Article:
Corbyn Victory Leaves Little Resolved for U.K. Labour Partyby and
Leader battles lawmakers for control of party mechanisms
Meetings at conference illustrate divisions within Labour
Jeremy Corbyn’s victory in the U.K. opposition Labour Party’s leadership contest, for the second time in 12 months, did little to resolve differences between him and his members of Parliament, and between them and grassroots party members.
Labour is trailing Prime Minister Theresa May’s Conservatives by as much as 15 percentage points in opinion polls, suggesting it’s unlikely to be able to oust the Tories from power under Corbyn’s leadership. But as the party began its annual conference in Liverpool, northwest England, discussion of ordinary voters and how to win back their support was drowned out by arguments about internal processes.
There were debates about the make-up of Labour’s National Executive Committee, about the appointment of members of the team of policy spokesmen, known as the shadow cabinet, and about how parliamentary candidates are chosen. At stake in all of those arguments is who controls the party and its policies -- Corbyn or his MPs.
The vast majority of Labour lawmakers said earlier this year that they had no confidence in Corbyn. His re-election has left both sides facing the question of how to reach an accommodation. While he has asked those who resigned from his shadow cabinet to return, lawmakers have said they want to elect their own representatives to the team. Meanwhile, they’ve sought assurances that the leader won’t encourage activists to replace them with candidates closer to his views for the next general election, due in 2020. Corbyn’s response was equivocal.
“The relationship between the member of Parliament and their constituency is a complex one,” Corbyn told the BBC’s “Andrew Marr Show” on Sunday. “It’s not necessarily a box-ticking exercise. Let’s have a democratic discussion, and I think the vast majority of members of Parliament will have no problems whatsoever.”
‘Agitating Against Me’
Heidi Alexander, who resigned as health spokeswoman in protest at Corbyn’s leadership, said she had concerns about moves by Labour activists to push her out from her south London electoral district. Asked by the BBC if she’s in danger, she said: “I hope I’m not, but I know that there are people who are agitating against me.”
Alexander said she isn’t prepared to return to Corbyn’s shadow cabinet. “What Jeremy needs to do is prove that he can unite the party and craft a message that can appeal to the country,” she said.
Chuka Umunna, Labour’s former business spokesman, told Bloomberg Television on Monday that Corbyn’s re-election means “this issue is settled” and the party needs to work together.
“The members have spoken and the members from all different wings of the party want us to come together and look towards a general election,” Umunna said. “The challenge now is for the leadership to illustrate how people should have confidence in them and why the public should have confidence in us as a party.”
Two events on different sides of town illustrated the divide in Labour. Momentum, the internal pressure group that grew out of Corbyn’s first leadership campaign, organized a four-day conference of its own. The building was so packed on Sunday evening that people were standing in line outside.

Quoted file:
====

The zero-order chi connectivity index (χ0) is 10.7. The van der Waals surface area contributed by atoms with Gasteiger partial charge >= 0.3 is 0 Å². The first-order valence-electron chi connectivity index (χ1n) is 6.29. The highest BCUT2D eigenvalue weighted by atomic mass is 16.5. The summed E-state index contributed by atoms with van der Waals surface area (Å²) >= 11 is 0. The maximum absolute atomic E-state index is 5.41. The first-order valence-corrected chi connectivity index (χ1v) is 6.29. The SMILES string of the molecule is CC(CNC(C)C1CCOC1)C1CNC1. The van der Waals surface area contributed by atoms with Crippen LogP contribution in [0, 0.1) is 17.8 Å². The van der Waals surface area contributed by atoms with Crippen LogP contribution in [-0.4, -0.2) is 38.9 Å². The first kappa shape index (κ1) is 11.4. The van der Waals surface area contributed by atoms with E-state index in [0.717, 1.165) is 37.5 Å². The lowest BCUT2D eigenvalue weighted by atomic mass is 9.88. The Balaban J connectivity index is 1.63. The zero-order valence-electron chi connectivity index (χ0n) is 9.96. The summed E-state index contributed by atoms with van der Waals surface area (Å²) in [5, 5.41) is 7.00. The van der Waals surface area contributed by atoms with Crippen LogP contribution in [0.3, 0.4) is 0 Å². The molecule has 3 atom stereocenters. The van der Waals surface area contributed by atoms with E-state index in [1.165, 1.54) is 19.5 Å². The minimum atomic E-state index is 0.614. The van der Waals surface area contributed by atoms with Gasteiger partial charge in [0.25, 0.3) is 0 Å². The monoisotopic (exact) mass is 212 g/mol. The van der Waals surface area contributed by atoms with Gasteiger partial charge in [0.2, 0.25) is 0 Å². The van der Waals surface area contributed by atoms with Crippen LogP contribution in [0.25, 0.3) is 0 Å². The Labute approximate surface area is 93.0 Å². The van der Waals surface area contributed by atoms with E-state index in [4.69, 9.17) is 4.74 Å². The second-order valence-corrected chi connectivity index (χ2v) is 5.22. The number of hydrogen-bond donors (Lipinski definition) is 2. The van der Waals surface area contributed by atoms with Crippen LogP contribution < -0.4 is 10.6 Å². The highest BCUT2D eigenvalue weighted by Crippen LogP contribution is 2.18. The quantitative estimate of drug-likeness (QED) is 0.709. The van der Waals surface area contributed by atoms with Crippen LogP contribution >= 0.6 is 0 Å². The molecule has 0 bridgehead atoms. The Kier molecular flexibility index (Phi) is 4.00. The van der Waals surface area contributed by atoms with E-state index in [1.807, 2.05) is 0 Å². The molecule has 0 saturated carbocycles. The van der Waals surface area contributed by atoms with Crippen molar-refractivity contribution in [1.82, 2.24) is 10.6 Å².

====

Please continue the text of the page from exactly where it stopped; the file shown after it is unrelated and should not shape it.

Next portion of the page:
There was little difficulty getting into the competing Progress rally, 15 minutes’ walk away, though it was standing room only. In a crowded bar, Labour lawmaker after Labour lawmaker took to the stage to offer blunt attacks on the Labour leader.
“Labour is a long way from power,” said Caroline Flint, who served as a minister under Gordon Brown. “Jeremy’s image is more than anything down to Jeremy. If he wants more than 20 percent of people to think of him as a prime minister in waiting, he’s got to act like one.”
A ComRes poll for the Sunday Mirror newspaper found just 16 percent of people saying Corbyn is likely to lead Labour to victory in the next election. It also found 74 percent of people saying the party is “more divided now than I can ever remember.”
Parry Mitchell, a Labour representative in the unelected upper House of Lords, said he’s leaving the party because he feels Corbyn is uninterested in tackling anti-Semitism among his supporters.
“I’m Jewish and I’m very strongly Jewish, and I make no bones about it, and there’s no doubt in my mind that Jeremy himself is very lukewarm on this subject, he’s never been as vociferous in condemning anti-Semitism as he should be,” Mitchell told the BBC. “But even more than that, he surrounds himself with a coterie of people who hold violent, violent anti-Israel views, and allied with it they are very hostile to Jews so, in my view, they’re pretty bad guys.”
Corbyn told the BBC that Mitchell’s comments were “unfortunate.”
“It’s not a fair comment, and I would hope that he would reflect on that because clearly there are diverse views within the party on issues in the Middle East, but there is absolute unity in the party of opposing any form of anti-Semitism, any form of racism in the party,” the Labour leader said. “That is very clear.”
Meanwhile, Corbyn’s supporters urged lawmakers to get into line. Len McCluskey, general secretary of the Unite trade union, told the BBC he thinks the “vast majority” of them would be willing to serve under Corbyn.
“We’ve got to unite and we’ve got to be seen now, very quickly, as a government in waiting,” Corbyn’s Treasury spokesman, John McDonnell, told ITV. “And that means putting differences behind us.”
At the Progress meeting, Wes Streeting, a member of Parliament’s Treasury Committee, referred sarcastically to McDonnell’s “softly softly voice” in his television appearances. “When they say unity, they don’t mean coming together in common endeavor,” Streeting said. “What they really demand isn’t unity, it’s silence.”